'Modern cycling is way more aggressive, less control': Bernie Eisel returns to WorldTour as DS

The Austrian is now an assistant directeur sportif for Bora-Hansgrohe, where he will be learning on the job

Bernie Eisel
(Image credit: Getty)

"Learning is definitely the key" for Bernie Eisel and his new Bora-Hansgrohe team, the Austrian says.

He is heading into sports directing after two years away from the pro peloton, during which time he worked as a reporter and pundit for Eurosport/GCN.

This year, Eisel will be joining Bora’s staff, as the team also bring in a whole tranche of new (and returning) riders. Sam Bennett, Danny van Poppel, Aleksandr Vlasov, Sergio Higuita and Jai Hindley are among the new signings.

They will not be alone in figuring out how the team works. Eisel said: “For us, learning is definitely the key now. Getting an understanding, of course bringing some old-school stuff, but at the same time to adapt to what riders bring to the table. We are really open, and that's what the guys really enjoy now - to have the freedom to be open, and doing their own stuff too.”

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While the team has switched to more of a general classification focus, there is still a large sprint group, with Bennett, Matt Walls and Jordi Meeus all featuring.

Walls said earlier this week, that like Eisel, he is still learning. "I'm still trying to figure out where I fit in as a rider," Walls explained. "I don't think I'm going to be a full-on sprinter type, because of the way I'm built, but hopefully on some of the harder days, a little bit hilly but with a sprint as well, I should have a bit of a chance.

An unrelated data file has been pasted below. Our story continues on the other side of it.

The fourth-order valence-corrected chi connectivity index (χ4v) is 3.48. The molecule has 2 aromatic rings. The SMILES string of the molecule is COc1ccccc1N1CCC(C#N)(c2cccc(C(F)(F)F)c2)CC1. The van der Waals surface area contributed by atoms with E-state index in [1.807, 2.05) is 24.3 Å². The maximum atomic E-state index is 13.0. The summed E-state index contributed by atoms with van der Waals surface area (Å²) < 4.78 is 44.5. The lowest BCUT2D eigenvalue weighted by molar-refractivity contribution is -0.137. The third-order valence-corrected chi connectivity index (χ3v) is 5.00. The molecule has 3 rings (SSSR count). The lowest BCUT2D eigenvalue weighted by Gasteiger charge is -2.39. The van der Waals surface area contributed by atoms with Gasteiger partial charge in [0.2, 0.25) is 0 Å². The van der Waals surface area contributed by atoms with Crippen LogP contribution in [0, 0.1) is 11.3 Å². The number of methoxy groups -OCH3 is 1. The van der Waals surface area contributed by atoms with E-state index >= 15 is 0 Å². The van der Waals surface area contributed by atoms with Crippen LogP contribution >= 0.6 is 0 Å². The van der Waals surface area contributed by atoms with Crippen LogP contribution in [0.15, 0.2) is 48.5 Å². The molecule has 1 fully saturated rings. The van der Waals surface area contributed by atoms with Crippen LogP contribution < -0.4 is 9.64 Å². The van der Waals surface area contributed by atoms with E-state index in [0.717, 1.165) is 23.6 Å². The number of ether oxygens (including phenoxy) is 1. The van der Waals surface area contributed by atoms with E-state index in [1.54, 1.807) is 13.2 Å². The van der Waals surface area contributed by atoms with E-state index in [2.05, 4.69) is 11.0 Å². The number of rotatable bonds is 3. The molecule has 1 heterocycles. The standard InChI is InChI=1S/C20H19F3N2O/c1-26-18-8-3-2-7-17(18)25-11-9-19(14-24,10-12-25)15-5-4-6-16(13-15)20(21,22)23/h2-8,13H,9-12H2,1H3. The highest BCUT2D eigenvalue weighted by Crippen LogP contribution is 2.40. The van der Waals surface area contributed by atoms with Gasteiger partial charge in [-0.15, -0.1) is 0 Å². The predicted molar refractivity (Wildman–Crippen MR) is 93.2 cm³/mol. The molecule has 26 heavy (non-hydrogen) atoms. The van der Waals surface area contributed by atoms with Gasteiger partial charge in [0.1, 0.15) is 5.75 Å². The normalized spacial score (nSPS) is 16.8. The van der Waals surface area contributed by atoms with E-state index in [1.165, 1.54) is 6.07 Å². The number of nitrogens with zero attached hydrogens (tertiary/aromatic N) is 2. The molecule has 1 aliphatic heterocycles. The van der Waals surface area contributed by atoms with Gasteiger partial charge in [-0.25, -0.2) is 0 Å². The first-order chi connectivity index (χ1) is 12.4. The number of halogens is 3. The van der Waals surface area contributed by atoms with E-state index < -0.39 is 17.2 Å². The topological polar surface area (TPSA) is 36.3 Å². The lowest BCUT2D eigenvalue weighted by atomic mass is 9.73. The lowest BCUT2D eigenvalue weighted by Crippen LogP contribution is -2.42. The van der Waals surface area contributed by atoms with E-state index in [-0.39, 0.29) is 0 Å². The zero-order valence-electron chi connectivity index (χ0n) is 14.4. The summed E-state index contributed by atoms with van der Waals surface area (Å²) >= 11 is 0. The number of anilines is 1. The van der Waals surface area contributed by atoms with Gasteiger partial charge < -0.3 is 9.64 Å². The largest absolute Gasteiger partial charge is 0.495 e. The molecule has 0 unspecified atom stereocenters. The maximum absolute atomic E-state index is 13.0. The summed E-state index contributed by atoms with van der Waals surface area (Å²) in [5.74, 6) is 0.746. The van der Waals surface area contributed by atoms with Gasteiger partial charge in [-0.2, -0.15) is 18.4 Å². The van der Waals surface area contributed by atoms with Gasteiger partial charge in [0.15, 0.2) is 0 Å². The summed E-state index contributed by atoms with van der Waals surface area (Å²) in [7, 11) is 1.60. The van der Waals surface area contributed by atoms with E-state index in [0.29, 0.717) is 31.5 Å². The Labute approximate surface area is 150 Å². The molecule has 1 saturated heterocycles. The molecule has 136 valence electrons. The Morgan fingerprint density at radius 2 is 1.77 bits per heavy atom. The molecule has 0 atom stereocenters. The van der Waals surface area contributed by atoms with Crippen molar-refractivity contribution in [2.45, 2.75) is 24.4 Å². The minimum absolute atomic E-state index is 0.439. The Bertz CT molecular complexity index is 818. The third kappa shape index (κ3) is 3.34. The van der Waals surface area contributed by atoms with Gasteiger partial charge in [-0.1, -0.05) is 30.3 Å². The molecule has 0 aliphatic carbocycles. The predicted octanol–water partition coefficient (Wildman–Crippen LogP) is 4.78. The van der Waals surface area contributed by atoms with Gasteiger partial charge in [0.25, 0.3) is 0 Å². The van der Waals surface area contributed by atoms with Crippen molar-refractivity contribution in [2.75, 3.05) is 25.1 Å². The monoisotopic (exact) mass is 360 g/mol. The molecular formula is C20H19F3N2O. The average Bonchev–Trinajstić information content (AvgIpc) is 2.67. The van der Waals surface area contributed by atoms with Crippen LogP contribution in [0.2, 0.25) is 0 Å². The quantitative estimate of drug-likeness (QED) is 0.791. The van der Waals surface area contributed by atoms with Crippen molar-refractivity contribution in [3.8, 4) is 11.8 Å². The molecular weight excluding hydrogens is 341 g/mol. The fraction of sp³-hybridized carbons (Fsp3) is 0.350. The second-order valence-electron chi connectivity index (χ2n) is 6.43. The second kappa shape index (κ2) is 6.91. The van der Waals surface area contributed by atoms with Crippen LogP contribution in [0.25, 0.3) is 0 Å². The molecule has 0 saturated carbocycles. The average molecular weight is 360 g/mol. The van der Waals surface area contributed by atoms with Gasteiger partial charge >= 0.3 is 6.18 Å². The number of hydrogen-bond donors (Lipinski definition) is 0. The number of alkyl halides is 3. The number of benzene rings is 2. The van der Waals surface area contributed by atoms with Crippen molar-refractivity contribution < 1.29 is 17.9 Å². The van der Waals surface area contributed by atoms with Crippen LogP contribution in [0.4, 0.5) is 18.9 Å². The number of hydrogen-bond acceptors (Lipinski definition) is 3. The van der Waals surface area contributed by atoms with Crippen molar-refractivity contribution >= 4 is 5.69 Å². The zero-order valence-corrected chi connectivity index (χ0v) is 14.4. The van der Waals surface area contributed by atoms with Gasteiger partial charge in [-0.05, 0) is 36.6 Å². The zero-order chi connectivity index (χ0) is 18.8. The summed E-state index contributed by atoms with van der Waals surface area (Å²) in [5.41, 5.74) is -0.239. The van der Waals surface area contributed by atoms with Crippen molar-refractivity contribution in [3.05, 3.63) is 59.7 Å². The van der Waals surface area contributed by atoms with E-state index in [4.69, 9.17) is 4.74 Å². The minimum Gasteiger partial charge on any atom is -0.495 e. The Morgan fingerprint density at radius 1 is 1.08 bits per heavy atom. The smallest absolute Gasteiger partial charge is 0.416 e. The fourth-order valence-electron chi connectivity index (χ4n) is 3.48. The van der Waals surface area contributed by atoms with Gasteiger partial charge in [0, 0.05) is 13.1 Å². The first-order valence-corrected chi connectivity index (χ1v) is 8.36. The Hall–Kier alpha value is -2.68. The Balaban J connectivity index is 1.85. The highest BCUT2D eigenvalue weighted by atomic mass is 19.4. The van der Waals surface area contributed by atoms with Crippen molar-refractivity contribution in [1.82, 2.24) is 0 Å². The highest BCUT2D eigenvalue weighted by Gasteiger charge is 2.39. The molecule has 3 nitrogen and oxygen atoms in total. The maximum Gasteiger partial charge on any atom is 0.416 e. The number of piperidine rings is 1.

"I think we will work well together. If the team needs me to work then I'll work. If I get my own chance, then I get my own chances."

Cycling has changed from when Eisel was in his heyday at HTC, and the Austrian realises this. He said: “Modern cycling is way more aggressive, less control, so you never really know. We want to be on top of it from the beginning. 

“This is where Matt [Walls] fits in really really well, as he's young, not coming out of a certain box of experience where it's just riding from kilometre 0. You never know in modern cycling, sometimes it gets decided after 60km.”

For the sprinters group at the team, there will be a period of working out what works, despite fellow DS Rolf Adag’s claim that the team has the “strongest lead out in the world”. 

Eisel explained: “It's a learning curve for all of us, where they fit in, which races they will do together. What we shouldn't forget is that the pandemic isn't over yet, which is something we're definitely going to face in the next weeks, the next months. Having a plan, and then crossing our fingers and hoping everything goes well.

“We hope it all goes well and the bubble goes well in cycling, but there will definitely be some adaptations to do. You can come in with a big plan, and then something happens and you have to start from scratch.”

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Adam Becket
Adam Becket

Hello, I'm Cycling Weekly's digital staff writer. I like pretending to be part of the great history of cycling writing, and acting like a pseudo-intellectual in general. 


Before joining the team here I wrote for Procycling for almost two years, interviewing riders and writing about racing. My favourite event is Strade Bianche, but I haven't quite made it to the Piazza del Campo just yet.


Prior to covering the sport of cycling, I wrote about ecclesiastical matters for the Church Times and politics for Business Insider. I have degrees in history and journalism.